The light dusting of snow a couple days ago and the predicted freezing rain for this evening lead to many things such as reporters standing on the Sylvan overpass, folks chaining up on wet pavement, and a bunch of SUV-driving soccer moms thinking that because they have 4WD they can go 50mph when it’s icy. Technically, they can. They just can’t stop.

And yes, we’re well aware that back in Chicago/New Yawk/wherever you moved here from, a little snow and ice wasn’t a big deal. Here, it is.

I saw this on another Portland-area “blog”:

We live up on the hill in West Linn (right off the 10th street exit), and driving home last night I was slipping and sliding all over the road. Driving at 20 MPH, I slid straight through a turn and almost crashed head-on with oncoming traffic.

To get to school, I have to drive down this giant hill and up through Lake Oswego over towards the Terwilliger curves.

Is it safe?

My response: if you have to ask, and apparently have demonstrated you can’t drive safely, please stay home. We all thank you.

I’m not sure I have one solid theme here… maybe it’s just “try not to do something stupid?” Think? Plan ahead? </optimism>

No fur for you!

After months and months and months of battling fur protesters outside their store, Schumacher Furs is pulling up stakes and heading to an undisclosed suburban location. Owner Greg Schumacher cites a litany of reasons to leave (protesters are one factor, to be sure) – panhandlers, public urination and street musicians (???).

I’ve been following this issue with a jaded eye for the last few months – I’d like to see downtown businesses survive, but also couldn’t help but agree with Randy Leonard’s conclusion (after he stepped back from trying to resolve the conflict with protesters): “I honestly had never been involved in anything in which I felt like the folks I was trying to help did not want to be helped.”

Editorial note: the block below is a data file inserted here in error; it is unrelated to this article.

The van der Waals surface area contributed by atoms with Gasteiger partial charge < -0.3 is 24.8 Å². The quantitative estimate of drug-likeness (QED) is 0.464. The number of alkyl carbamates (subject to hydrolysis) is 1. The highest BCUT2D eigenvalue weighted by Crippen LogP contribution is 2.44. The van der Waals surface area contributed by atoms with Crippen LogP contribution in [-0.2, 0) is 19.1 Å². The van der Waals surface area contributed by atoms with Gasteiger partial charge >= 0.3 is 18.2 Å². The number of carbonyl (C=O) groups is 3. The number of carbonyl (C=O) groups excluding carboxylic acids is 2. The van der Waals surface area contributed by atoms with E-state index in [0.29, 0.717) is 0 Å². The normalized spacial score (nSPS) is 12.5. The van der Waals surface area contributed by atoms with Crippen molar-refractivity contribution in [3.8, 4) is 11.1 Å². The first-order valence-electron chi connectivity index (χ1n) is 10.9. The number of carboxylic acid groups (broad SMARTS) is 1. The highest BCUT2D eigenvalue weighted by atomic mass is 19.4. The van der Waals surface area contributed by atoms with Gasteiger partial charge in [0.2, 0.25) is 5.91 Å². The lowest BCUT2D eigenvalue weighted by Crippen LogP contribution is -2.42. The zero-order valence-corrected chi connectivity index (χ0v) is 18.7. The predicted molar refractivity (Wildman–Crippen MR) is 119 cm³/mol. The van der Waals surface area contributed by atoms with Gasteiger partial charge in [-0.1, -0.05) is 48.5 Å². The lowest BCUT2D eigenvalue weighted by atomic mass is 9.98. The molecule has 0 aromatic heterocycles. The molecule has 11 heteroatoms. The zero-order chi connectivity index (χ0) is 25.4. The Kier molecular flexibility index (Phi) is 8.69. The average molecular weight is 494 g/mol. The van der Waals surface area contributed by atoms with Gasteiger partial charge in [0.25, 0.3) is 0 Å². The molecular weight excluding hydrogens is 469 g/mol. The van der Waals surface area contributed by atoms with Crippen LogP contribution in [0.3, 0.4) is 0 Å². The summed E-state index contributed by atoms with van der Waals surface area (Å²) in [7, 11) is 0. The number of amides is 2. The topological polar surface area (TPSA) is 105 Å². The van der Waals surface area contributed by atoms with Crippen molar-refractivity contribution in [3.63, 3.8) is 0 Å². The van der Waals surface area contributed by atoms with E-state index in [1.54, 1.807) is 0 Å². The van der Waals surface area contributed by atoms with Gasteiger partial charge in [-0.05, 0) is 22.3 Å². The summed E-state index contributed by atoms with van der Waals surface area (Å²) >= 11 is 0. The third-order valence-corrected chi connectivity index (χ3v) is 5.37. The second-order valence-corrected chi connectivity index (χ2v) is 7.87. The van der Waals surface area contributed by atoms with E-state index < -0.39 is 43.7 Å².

But while I don’t necessarily begrudge the protesters their right to free speech and assembly, I have to ask this: couldn’t all that effort and energy have been better spent? They didn’t manage to save one animal from being killed, after all. And I really don’t think that the protesters will pick up their stakes and follow Schumacher to the suburbs. So ultimately – what was the point, anyway?

But hey – with all that free time, maybe protesters can help solve a tangible problem close to home. There’s that whole ‘appalling quality of street musicians’ issue that apparently needs serious attention, for starters…

Update: According to The Merc, it’s not a planned retreat – Schumacher EVICTED–not “leaving”. Matt Davis has the scoop, as per usual…

Oh the Weather Outside is Frightful – But the Beer is So Delightful

It’s that time of year again when Portlanders really prove their merit by enjoying frosty cold beers outdoors in December during a time when the average high is 46 degrees and the average monthly rainfall is the cities highest at about 6.75 inches.

Of course the ‘outdoors’ is really a well-heated tent in Pioneer Courthouse Square and the frosty beverages are the warm-you-to-your-core-rich-malty-goodness-of-a-big-winter-ale type, so fear not newcomers, this is the place to be Thurs-Sat from 11am to 10pm (and noon-6 on Sunday)

The Holiday Ale Festival is the chance for the local and regional brewers to really show off their creativity and go just nuts making these super strong super tasty beers. The beers have great names like “Ho Ho Homo Erectus”, “Blizzard of Ozz”, “Sled Crasher” and “Papa Noel’s Olde Ale” and they’re strong – ranging from 6-12% alcohol (The MAX practically pulls up to the tent and then you don’t have to walk or drive!)

Sadly this year it doesn’t coincide with SantaCon 2006 – but there’s bound to be a few jolly fellows here nonetheless!

I have only one request for anyone going to the fest: Yes, I know it says that minors can attend when accompanied by their parents – but it’s REALLY not a good idea. Unlike the summer and spring brewfests – this one is in a rather confined space and there is nowhere for them to go and run and be kids. There is also no room for a stroller – or even a kiddie backpack – one women last year kept knocking innocent beer drinkers over every time she turned around – let alone the whiplash she gave the poor kid.

So I’ll see you there – I’ll be the one with the beer in hand and the rosy cheeked grin.